• Train your team: Make sure that, without being annoying, that your office staff and field employees remind customers about opportunities to provide reviews.
  • Automate the message: Use review automation platforms that will make it easier than ever to generate reviews without lifting a finger. NiceJob, Podium, and others provide an efficient, automated way to get and submit reviews.

How to manage your reputation

Part of this process is exposing yourself and your business. In some respects, there's some risk in that; I mean, you might actually get some bad reviews. That's okay, but you need to manage that and minimize the impact. At the same time, remember that any time someone provides a review, it's done as a favor to you, so make sure you offer your thanks and gratitude.

If you're using an automated system for review generation then you'll get alerts delivered directly to you about new reviews. This will allow you to be responsive and keep your pulse on what people are saying about you. If you aren't using any of these automated systems, you should set up a monitoring system like Google Alerts, or use the built-in alerts in Facebook, Yelp or other sites so they can send you an email or text when a review has been posted.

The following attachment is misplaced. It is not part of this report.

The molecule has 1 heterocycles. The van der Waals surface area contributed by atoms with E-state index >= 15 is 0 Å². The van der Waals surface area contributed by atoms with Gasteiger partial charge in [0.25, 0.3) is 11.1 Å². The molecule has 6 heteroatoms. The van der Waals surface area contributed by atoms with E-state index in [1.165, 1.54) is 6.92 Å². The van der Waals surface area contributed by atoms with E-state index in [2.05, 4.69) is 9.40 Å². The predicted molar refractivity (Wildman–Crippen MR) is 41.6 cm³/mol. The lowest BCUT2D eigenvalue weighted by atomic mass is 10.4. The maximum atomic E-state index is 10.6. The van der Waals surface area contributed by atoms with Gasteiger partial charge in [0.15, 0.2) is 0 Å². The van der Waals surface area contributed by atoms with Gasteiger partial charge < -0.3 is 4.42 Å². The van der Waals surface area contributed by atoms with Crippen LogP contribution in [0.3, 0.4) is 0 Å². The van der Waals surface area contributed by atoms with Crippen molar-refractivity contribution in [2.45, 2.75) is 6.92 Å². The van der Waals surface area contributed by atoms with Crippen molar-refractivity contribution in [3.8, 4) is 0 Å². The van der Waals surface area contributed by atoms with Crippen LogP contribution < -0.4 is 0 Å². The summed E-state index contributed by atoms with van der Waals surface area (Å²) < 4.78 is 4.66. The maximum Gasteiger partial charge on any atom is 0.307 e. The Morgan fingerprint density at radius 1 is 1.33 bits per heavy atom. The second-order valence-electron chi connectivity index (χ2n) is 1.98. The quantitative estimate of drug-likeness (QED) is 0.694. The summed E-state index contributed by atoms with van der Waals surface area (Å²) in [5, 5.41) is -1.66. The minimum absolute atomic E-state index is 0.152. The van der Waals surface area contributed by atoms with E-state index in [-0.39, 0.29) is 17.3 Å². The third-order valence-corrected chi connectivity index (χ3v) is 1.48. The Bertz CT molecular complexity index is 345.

The reviews you get will all blend into your overall reputation. Positive reviews will help you build a positive reputation which could ultimately become your most effective marketing tool. But they are also a chance to learn what you're doing right and what customers appreciate. Double-down on those things, make investments to continue doing them and ensure they are baked into how you market your business. Positive reviews will also give you a chance to create loyalty programs and reward employees who are called out in reviews for excellent work.

Now, even the best businesses get negative reviews. Starbucks has built a multi-billion dollar business, but there are still people who think their coffee tastes like aquarium water. That said, ignoring negative reviews or becoming defensive about them is a bad strategy. Here again, use these as a way to learn more; bad reviews are an opportunity to find out what you're not doing well and rectify any issues you may have. In some cases, you may discover that employees aren't conducting themselves according to the expectations of the business. Better to learn that from one negative review and fix it than to let it linger.

Once you know what customers think, you can move forward with focusing on what to do right.

As you can see, reviews can become a major part of your marketing strategy, but the whole process requires some discipline and management. You don't want it to be overwhelming, so automate as much of it as you can. Find ways to leverage reviews for things like online booking opportunities and internal training. Remember that your company is a dynamic thing; you're always building it, and with the feedback of customers, you can grow it in the direction you want and get it to achieve the kind of reputation that truly reflects the uniqueness of your business